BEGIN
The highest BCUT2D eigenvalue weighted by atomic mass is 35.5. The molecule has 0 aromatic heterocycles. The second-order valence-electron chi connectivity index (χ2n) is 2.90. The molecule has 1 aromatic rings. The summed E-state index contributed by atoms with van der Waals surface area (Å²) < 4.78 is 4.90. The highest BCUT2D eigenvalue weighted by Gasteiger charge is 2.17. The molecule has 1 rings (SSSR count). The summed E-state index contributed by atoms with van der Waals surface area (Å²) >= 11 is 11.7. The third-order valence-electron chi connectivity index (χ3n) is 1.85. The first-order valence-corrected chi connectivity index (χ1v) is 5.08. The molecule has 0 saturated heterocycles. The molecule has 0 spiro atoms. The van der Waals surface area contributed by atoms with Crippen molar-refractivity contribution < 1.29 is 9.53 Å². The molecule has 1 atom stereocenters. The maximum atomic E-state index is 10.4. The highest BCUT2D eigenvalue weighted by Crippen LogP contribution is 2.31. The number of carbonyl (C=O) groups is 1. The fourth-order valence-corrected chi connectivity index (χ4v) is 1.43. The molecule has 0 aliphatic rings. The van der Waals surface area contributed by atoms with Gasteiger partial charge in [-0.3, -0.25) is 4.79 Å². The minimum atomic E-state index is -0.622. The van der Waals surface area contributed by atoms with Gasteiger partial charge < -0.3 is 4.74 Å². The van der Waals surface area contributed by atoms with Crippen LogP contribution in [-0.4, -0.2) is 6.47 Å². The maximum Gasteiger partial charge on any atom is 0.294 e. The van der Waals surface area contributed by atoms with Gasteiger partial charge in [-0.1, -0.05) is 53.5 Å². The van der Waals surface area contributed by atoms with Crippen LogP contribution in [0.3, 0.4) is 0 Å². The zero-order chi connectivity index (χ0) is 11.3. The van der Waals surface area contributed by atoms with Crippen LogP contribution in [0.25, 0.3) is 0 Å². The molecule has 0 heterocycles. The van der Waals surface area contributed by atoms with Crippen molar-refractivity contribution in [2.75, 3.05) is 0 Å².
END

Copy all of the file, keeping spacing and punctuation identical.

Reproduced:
The highest BCUT2D eigenvalue weighted by atomic mass is 35.5. The molecule has 0 aromatic heterocycles. The second-order valence-electron chi connectivity index (χ2n) is 2.90. The molecule has 1 aromatic rings. The summed E-state index contributed by atoms with van der Waals surface area (Å²) < 4.78 is 4.90. The highest BCUT2D eigenvalue weighted by Gasteiger charge is 2.17. The molecule has 1 rings (SSSR count). The summed E-state index contributed by atoms with van der Waals surface area (Å²) >= 11 is 11.7. The third-order valence-electron chi connectivity index (χ3n) is 1.85. The first-order valence-corrected chi connectivity index (χ1v) is 5.08. The molecule has 0 saturated heterocycles. The molecule has 0 spiro atoms. The van der Waals surface area contributed by atoms with Crippen molar-refractivity contribution < 1.29 is 9.53 Å². The molecule has 1 atom stereocenters. The maximum atomic E-state index is 10.4. The highest BCUT2D eigenvalue weighted by Crippen LogP contribution is 2.31. The number of carbonyl (C=O) groups is 1. The fourth-order valence-corrected chi connectivity index (χ4v) is 1.43. The molecule has 0 aliphatic rings. The van der Waals surface area contributed by atoms with Gasteiger partial charge in [-0.3, -0.25) is 4.79 Å². The minimum atomic E-state index is -0.622. The van der Waals surface area contributed by atoms with Gasteiger partial charge < -0.3 is 4.74 Å². The van der Waals surface area contributed by atoms with Crippen LogP contribution in [-0.4, -0.2) is 6.47 Å². The maximum Gasteiger partial charge on any atom is 0.294 e. The van der Waals surface area contributed by atoms with Gasteiger partial charge in [-0.1, -0.05) is 53.5 Å². The van der Waals surface area contributed by atoms with Crippen LogP contribution in [0.3, 0.4) is 0 Å². The zero-order chi connectivity index (χ0) is 11.3. The van der Waals surface area contributed by atoms with Crippen LogP contribution in [0.25, 0.3) is 0 Å². The molecule has 0 heterocycles. The van der Waals surface area contributed by atoms with Crippen molar-refractivity contribution in [2.75, 3.05) is 0 Å².